Written by Yusef Sayeed, MD, MPH, MEng, CPH, NPA FDA Task Force Member
Recently, I was invited to a local medical society meeting. The promotional flyer promised “a nice dinner followed by the speaker (topic outlined in the notice).” It did not mention any pharmaceutical industry sponsorship. When I arrived at the meeting I was asked to sign in at a desk outside of the restaurant. Again at this desk there was no indication that this was a sponsored event by a pharmaceutical company—no signage to indicate this. Also, the pharmaceutical representative did not disclose that she was an industry representative and she did not wear a badge to indicate this representation.
In short, I did not know this was a sponsored event until the president of the society began to talk after dinner about pharmaceutical industry sponsorship. I felt betrayed.
I decided to speak up and indicated at the meeting that if I had known this was a sponsored event I would not have attended. My primary concern at the time was the Sunshine Act and the fact that my name would be added to a public database of industry meal recipients. I am a resident physician and had naively assumed that the local medical society would work to protect the integrity of resident physicians, not to mention our reputations. I was surprised that many of the physicians at the meeting had no idea what was reported to the Center for Medicare & Medicaid Services (CMS) and what the Sunshine Act is. I related to them that I wanted to remain an unbranded physician and that taking gifts or money for medical education causes physicians to lose their objectivity as has been cited heavily in the medical literature.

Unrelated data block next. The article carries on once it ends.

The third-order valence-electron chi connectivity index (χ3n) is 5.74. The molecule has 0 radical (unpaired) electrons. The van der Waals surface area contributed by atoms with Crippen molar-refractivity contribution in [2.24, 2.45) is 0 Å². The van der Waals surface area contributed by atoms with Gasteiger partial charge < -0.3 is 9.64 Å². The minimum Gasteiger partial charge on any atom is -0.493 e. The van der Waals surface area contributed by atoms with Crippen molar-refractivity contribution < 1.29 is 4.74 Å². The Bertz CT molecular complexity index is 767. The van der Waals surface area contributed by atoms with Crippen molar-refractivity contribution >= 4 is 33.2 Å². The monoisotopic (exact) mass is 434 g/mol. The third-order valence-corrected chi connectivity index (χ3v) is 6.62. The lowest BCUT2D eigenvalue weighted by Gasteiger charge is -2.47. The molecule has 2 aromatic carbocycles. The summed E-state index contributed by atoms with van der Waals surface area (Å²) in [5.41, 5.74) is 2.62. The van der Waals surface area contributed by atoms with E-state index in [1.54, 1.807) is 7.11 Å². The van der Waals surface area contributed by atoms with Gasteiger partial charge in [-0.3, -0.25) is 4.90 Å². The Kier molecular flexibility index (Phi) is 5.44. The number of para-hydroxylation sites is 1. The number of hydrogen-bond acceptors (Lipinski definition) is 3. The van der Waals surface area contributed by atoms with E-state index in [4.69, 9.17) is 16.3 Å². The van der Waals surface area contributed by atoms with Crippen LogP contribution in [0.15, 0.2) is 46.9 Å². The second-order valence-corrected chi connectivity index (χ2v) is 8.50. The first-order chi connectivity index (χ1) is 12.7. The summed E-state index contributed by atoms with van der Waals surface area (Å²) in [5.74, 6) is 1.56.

I was also surprised that the representatives of the industry did not know how reporting works either. I was told by the representative that she wasn’t sure if one gift is reportable or gifts over the course of the year are recordable if they reach some threshold amount which she was also unclear on. She told me that each company is different in how they make this determination and that the attorneys make the final decision on how this is done.
After I expressed my displeasure over this, the medical society did the right thing and chose to pay for my meal but I believe this speaks to the bigger picture.
Some groups of physicians still don’t understand what this is all about. If it were not for the National Physicians Alliance, I would not have been able to express adequately what remaining unbranded meant to me. It means that I am committed to my objectivity in medicine, that I do not want exposure to marketing disguised as education, and that I am committed to high quality patient care.